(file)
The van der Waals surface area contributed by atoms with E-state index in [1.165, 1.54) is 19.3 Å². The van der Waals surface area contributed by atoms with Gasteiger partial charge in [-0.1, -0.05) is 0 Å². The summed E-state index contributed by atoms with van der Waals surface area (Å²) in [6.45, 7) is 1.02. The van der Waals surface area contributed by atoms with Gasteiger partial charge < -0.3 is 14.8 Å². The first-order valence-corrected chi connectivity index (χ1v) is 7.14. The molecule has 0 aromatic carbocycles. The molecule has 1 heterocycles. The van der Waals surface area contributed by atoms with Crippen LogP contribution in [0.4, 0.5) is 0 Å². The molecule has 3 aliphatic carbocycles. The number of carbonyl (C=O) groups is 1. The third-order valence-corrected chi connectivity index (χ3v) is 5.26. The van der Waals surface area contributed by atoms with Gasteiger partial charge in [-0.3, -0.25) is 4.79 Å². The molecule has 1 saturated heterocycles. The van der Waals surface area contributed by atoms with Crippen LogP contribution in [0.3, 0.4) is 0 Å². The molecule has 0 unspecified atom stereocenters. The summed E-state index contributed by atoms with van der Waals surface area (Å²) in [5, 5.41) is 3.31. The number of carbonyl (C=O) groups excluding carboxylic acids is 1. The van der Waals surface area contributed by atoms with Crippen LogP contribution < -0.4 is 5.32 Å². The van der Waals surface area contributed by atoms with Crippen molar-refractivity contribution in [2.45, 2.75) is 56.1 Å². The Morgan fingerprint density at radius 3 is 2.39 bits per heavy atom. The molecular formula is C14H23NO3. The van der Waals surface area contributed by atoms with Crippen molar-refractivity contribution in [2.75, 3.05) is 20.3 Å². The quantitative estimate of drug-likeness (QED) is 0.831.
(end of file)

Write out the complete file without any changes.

The van der Waals surface area contributed by atoms with E-state index in [1.165, 1.54) is 19.3 Å². The van der Waals surface area contributed by atoms with Gasteiger partial charge in [-0.1, -0.05) is 0 Å². The summed E-state index contributed by atoms with van der Waals surface area (Å²) in [6.45, 7) is 1.02. The van der Waals surface area contributed by atoms with Gasteiger partial charge < -0.3 is 14.8 Å². The first-order valence-corrected chi connectivity index (χ1v) is 7.14. The molecule has 0 aromatic carbocycles. The molecule has 1 heterocycles. The van der Waals surface area contributed by atoms with Crippen LogP contribution in [0.4, 0.5) is 0 Å². The molecule has 3 aliphatic carbocycles. The number of carbonyl (C=O) groups is 1. The third-order valence-corrected chi connectivity index (χ3v) is 5.26. The van der Waals surface area contributed by atoms with Gasteiger partial charge in [-0.3, -0.25) is 4.79 Å². The molecule has 1 saturated heterocycles. The van der Waals surface area contributed by atoms with Crippen LogP contribution in [0.3, 0.4) is 0 Å². The molecule has 0 unspecified atom stereocenters. The summed E-state index contributed by atoms with van der Waals surface area (Å²) in [5, 5.41) is 3.31. The number of carbonyl (C=O) groups excluding carboxylic acids is 1. The van der Waals surface area contributed by atoms with Crippen LogP contribution < -0.4 is 5.32 Å². The van der Waals surface area contributed by atoms with Crippen molar-refractivity contribution in [2.45, 2.75) is 56.1 Å². The Morgan fingerprint density at radius 3 is 2.39 bits per heavy atom. The molecular formula is C14H23NO3. The van der Waals surface area contributed by atoms with Crippen molar-refractivity contribution in [2.75, 3.05) is 20.3 Å². The quantitative estimate of drug-likeness (QED) is 0.831.